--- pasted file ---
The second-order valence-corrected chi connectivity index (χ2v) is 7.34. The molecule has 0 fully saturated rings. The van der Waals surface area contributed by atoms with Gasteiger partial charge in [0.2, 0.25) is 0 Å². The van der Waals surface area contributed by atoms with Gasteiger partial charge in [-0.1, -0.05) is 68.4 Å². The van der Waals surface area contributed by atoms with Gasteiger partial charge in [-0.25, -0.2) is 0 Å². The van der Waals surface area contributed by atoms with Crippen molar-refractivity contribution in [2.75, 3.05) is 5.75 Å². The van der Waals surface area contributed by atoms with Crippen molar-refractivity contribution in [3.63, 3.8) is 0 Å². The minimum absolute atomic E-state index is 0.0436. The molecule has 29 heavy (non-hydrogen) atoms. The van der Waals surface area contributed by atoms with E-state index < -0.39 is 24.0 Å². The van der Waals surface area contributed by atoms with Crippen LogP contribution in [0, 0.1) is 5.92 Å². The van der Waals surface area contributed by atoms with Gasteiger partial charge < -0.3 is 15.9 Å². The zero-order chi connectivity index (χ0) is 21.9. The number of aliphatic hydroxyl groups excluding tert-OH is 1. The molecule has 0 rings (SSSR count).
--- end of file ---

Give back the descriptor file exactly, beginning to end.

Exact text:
The second-order valence-corrected chi connectivity index (χ2v) is 7.34. The molecule has 0 fully saturated rings. The van der Waals surface area contributed by atoms with Gasteiger partial charge in [0.2, 0.25) is 0 Å². The van der Waals surface area contributed by atoms with Gasteiger partial charge in [-0.1, -0.05) is 68.4 Å². The van der Waals surface area contributed by atoms with Gasteiger partial charge in [-0.25, -0.2) is 0 Å². The van der Waals surface area contributed by atoms with Crippen molar-refractivity contribution in [2.75, 3.05) is 5.75 Å². The van der Waals surface area contributed by atoms with Crippen molar-refractivity contribution in [3.63, 3.8) is 0 Å². The minimum absolute atomic E-state index is 0.0436. The molecule has 29 heavy (non-hydrogen) atoms. The van der Waals surface area contributed by atoms with E-state index < -0.39 is 24.0 Å². The van der Waals surface area contributed by atoms with Crippen LogP contribution in [0, 0.1) is 5.92 Å². The van der Waals surface area contributed by atoms with Gasteiger partial charge < -0.3 is 15.9 Å². The zero-order chi connectivity index (χ0) is 21.9. The number of aliphatic hydroxyl groups excluding tert-OH is 1. The molecule has 0 rings (SSSR count).